Marine Link
Saturday, December 16, 2017

Drought Causes Draft Restrictions in the Panama Canal

August 14, 2015

Photo: ACP

Photo: ACP

Draught conditions have led the Panama Canal Authority (ACP) to set draft restrictions for vessels operating in the canal.
 
ACP described the restriction as temporary and preventive measure due to the El Niño climate phenomenon resulting in periodic warming of the tropical Pacific Ocean. When this occurs, El Niño changes the pattern of rainfall in many regions of the planet, in this case triggering a drought in the Canal Watershed, causing water levels of Gatun and Alhajuela Lakes to fall substantially below their average for this time of year.
 
Accordingly, from September 8 the maximum authorized transit draft will be set at 11.89 meters Tropical Fresh Water (TFW). ACP also anticipates that the draft may be restricted to 11.73 meters (38.5 feet) starting September 16.
 
The draft restrictions are not expected to significantly affect the efficiency or capacity of canal operations since only 18.5 percent of the vessels transit with drafts greater than 11.89 meters, according to ACP.
 
Vessels loaded on or after August 11 must comply with the restrictions and may be required to trim or offload cargo, depending on the actual level of Gatun Lake at the time of the transit, advises maritime and cargo services provider Inchcape Shipping Services (ISS). Where the lake level allows, the transit of vessels at deeper draft may be permitted. Vessels may load to drafts deeper than 11.89 meters up to 12.04 meters after August 11 provided that they transit prior to September 8.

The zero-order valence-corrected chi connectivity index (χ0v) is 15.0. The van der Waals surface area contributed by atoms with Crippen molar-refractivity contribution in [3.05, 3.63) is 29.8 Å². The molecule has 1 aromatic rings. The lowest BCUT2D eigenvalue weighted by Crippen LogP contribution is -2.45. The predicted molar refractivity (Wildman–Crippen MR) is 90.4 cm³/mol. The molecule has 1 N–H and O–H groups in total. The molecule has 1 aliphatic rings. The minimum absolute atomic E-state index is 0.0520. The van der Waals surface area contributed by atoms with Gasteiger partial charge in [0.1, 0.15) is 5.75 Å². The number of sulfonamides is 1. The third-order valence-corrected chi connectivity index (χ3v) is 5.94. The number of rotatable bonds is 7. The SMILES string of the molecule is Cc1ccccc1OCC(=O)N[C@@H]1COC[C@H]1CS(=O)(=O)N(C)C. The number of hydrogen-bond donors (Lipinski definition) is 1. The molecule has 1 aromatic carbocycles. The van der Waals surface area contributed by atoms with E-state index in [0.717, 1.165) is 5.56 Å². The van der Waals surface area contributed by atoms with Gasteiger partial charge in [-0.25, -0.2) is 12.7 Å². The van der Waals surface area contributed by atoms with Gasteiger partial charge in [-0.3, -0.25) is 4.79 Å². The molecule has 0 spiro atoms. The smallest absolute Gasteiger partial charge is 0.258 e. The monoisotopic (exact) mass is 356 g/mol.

ACP said it will continue to monitor the water levels of Gatun and Alhajuela Lakes, providing at least four weeks’ notice should further draft restrictions become necessary. Conversely, ACP will lift the draft restriction should rainfall increase.
 
The Panama Canal said it has responded to situations with similar conditions in the past, most recently for the El Niño phenomenon during the 1997-1998 season. Howvwer, this is the first time that the Panama Canal has imposed draft restrictions this far into the rainy season due to the El Niño weather pattern, ISS noted.
Maritime Reporter Magazine Cover Dec 2017 - The Great Ships of 2017

Maritime Reporter and Engineering News’ first edition was published in New York City in 1883 and became our flagship publication in 1939. It is the world’s largest audited circulation magazine serving the global maritime industry, delivering more insightful editorial and news to more industry decision makers than any other source.

Subscribe
Maritime Reporter E-News subscription

Maritime Reporter E-News is the subsea industry's largest circulation and most authoritative ENews Service, delivered to your Email three times per week

Subscribe for Maritime Reporter E-News